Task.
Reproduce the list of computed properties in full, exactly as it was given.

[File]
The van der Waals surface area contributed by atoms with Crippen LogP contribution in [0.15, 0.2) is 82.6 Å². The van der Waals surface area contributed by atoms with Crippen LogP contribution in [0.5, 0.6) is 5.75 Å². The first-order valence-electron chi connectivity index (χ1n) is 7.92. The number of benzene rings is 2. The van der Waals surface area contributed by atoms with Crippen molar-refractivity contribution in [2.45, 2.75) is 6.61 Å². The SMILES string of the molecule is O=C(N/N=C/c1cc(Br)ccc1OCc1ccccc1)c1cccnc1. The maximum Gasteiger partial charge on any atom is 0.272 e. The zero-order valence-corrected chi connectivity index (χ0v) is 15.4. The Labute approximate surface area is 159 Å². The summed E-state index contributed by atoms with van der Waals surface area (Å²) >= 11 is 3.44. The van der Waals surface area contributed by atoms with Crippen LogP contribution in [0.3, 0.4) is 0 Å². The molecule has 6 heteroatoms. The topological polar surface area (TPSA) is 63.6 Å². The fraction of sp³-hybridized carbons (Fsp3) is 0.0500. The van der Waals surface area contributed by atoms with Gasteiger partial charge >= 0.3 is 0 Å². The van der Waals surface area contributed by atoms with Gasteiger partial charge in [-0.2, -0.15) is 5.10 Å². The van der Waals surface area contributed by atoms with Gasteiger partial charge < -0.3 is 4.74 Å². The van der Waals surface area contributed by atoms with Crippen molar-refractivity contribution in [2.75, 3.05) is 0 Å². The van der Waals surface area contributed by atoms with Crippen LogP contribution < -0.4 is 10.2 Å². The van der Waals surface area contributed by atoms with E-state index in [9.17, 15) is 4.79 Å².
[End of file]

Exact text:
The van der Waals surface area contributed by atoms with Crippen LogP contribution in [0.15, 0.2) is 82.6 Å². The van der Waals surface area contributed by atoms with Crippen LogP contribution in [0.5, 0.6) is 5.75 Å². The first-order valence-electron chi connectivity index (χ1n) is 7.92. The number of benzene rings is 2. The van der Waals surface area contributed by atoms with Crippen molar-refractivity contribution in [2.45, 2.75) is 6.61 Å². The SMILES string of the molecule is O=C(N/N=C/c1cc(Br)ccc1OCc1ccccc1)c1cccnc1. The maximum Gasteiger partial charge on any atom is 0.272 e. The zero-order valence-corrected chi connectivity index (χ0v) is 15.4. The Labute approximate surface area is 159 Å². The summed E-state index contributed by atoms with van der Waals surface area (Å²) >= 11 is 3.44. The van der Waals surface area contributed by atoms with Crippen LogP contribution in [0.3, 0.4) is 0 Å². The molecule has 6 heteroatoms. The topological polar surface area (TPSA) is 63.6 Å². The fraction of sp³-hybridized carbons (Fsp3) is 0.0500. The van der Waals surface area contributed by atoms with Gasteiger partial charge >= 0.3 is 0 Å². The van der Waals surface area contributed by atoms with Gasteiger partial charge in [-0.2, -0.15) is 5.10 Å². The van der Waals surface area contributed by atoms with Gasteiger partial charge < -0.3 is 4.74 Å². The van der Waals surface area contributed by atoms with Crippen molar-refractivity contribution in [2.75, 3.05) is 0 Å². The van der Waals surface area contributed by atoms with Crippen LogP contribution < -0.4 is 10.2 Å². The van der Waals surface area contributed by atoms with E-state index in [9.17, 15) is 4.79 Å².